Some had parents who stopped speaking German with their children to turn them into proper British children and to forget the painful past.


"Poesiealbum" (autograph book), which friends signed for Gerti Baruch to remember them.

Gerti Baruch tells us in her interview that she and her husband chose English as the family language, reverting to German when they didn’t want their children to understand the conversation. Gerti identifies as Continental and liked going back to her native Vienna, describing her former life there as “a dream”. Despite loving her life in Britain, she indulged sometimes in Viennese comfort food, in The Dorice or The Cosmo.


Some interviewees say they were ashamed of their parents’ German accent or their mistakes speaking English. There seems to be a whole range of jokes about the pitfalls for native Germans.


And Ralph Land realised later what a difficult time it must have been for his parents making a new start in a country not speaking the language on top of everything else. “I remember my mother going into a shop to buy some orange juice. And she bought a- she said, “Can I have a flasch [sounds like “flesh”] of orange juice?” ‘Flasche'…”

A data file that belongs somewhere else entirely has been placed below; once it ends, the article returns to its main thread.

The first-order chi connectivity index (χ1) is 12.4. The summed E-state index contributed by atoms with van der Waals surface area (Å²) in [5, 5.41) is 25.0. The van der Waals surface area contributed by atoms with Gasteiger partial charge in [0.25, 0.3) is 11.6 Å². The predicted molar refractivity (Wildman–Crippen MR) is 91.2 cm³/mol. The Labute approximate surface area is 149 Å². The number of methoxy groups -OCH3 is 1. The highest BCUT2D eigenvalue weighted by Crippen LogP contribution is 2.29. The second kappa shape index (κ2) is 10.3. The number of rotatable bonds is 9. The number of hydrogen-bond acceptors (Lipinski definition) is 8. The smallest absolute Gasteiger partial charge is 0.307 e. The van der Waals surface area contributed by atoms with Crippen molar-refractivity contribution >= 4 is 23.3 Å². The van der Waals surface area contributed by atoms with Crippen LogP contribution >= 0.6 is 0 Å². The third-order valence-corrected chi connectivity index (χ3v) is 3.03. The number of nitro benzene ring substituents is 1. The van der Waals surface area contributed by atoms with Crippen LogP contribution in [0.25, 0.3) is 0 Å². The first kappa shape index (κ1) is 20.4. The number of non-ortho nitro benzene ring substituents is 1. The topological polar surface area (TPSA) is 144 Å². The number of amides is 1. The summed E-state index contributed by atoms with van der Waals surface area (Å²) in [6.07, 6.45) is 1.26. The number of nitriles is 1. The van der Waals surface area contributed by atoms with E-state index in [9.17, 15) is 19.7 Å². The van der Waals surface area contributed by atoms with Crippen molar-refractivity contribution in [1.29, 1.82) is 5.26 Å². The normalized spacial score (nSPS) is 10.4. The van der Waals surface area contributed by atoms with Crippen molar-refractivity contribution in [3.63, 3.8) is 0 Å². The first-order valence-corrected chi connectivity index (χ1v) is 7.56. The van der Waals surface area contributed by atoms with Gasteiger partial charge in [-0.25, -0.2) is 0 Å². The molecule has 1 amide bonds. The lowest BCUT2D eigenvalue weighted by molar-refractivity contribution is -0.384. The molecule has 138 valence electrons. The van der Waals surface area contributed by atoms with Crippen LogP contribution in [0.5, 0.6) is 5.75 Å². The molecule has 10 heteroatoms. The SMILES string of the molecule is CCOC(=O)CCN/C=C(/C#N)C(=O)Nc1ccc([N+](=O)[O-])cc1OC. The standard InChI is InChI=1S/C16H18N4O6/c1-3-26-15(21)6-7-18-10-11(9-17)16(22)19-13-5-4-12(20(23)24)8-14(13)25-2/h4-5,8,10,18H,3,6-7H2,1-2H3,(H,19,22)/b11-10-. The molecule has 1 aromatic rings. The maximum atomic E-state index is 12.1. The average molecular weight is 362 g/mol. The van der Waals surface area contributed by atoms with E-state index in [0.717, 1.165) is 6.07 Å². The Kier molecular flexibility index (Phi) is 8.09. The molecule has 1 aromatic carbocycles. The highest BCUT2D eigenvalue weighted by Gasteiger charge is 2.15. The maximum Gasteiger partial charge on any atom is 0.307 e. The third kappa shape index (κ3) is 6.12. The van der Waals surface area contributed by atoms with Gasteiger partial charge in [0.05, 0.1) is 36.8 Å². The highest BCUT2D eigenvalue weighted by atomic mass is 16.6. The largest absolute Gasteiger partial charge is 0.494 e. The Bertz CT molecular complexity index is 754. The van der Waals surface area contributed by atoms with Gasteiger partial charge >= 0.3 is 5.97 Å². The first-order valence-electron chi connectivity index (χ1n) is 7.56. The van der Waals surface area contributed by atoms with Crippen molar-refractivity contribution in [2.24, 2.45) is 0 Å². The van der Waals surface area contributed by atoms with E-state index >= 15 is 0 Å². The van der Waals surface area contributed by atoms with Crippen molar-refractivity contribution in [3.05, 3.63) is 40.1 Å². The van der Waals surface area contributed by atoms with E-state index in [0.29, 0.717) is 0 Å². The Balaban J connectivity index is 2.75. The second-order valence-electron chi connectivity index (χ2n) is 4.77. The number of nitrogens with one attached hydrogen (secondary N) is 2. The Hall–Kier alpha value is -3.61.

If German didn’t disappear in the first, (for example child survivors) or second generation, then it has usually left by the third. By now, immigrants were assimilated and identified with the country that had saved their lives and given them a home and a future.


The interviews show that life for the refugees was not easy and once settled many were busy building a life for their own families. Life for many just got in the way of dwelling on the past. Many questions remained un-asked and time went by. Often it took several generations to ask, “How did our family get here? What is our story?”


Sometimes however, children and grandchildren who find old photos, letters and documents can’t read German or decipher the old writing style.


I was asked to look at a document that seemed official and was from the mid 19th century. I had seen this kind of handwriting many years ago at my own grandmother’s house and she had read and taught me some of the so-called Sütterlin alphabet. After a little bit of research, it turned out that the document from the mid 19th century was Kurrent handwriting, which is slightly older. There is an interesting history attached to how Sütterlin became the official handwriting style, until Germany adopted its contemporary alphabet. Deciphering the document felt like working on the Rosetta stone. I managed to decipher one word and went from there. In the end, the three pages of beautiful handwriting turned out to be a birth announcement.


The collection of the Refugee Voices interviews is a treasure trove in so many ways.

Foremost, it is a rich source of oral history – about Jewish life in continental Europe during and before the war. Researchers can comb it for all kinds of information. If you follow the AJR Refugee Voices Project, please let us know what aspects you would like to read more about.



Kristin Baumgartner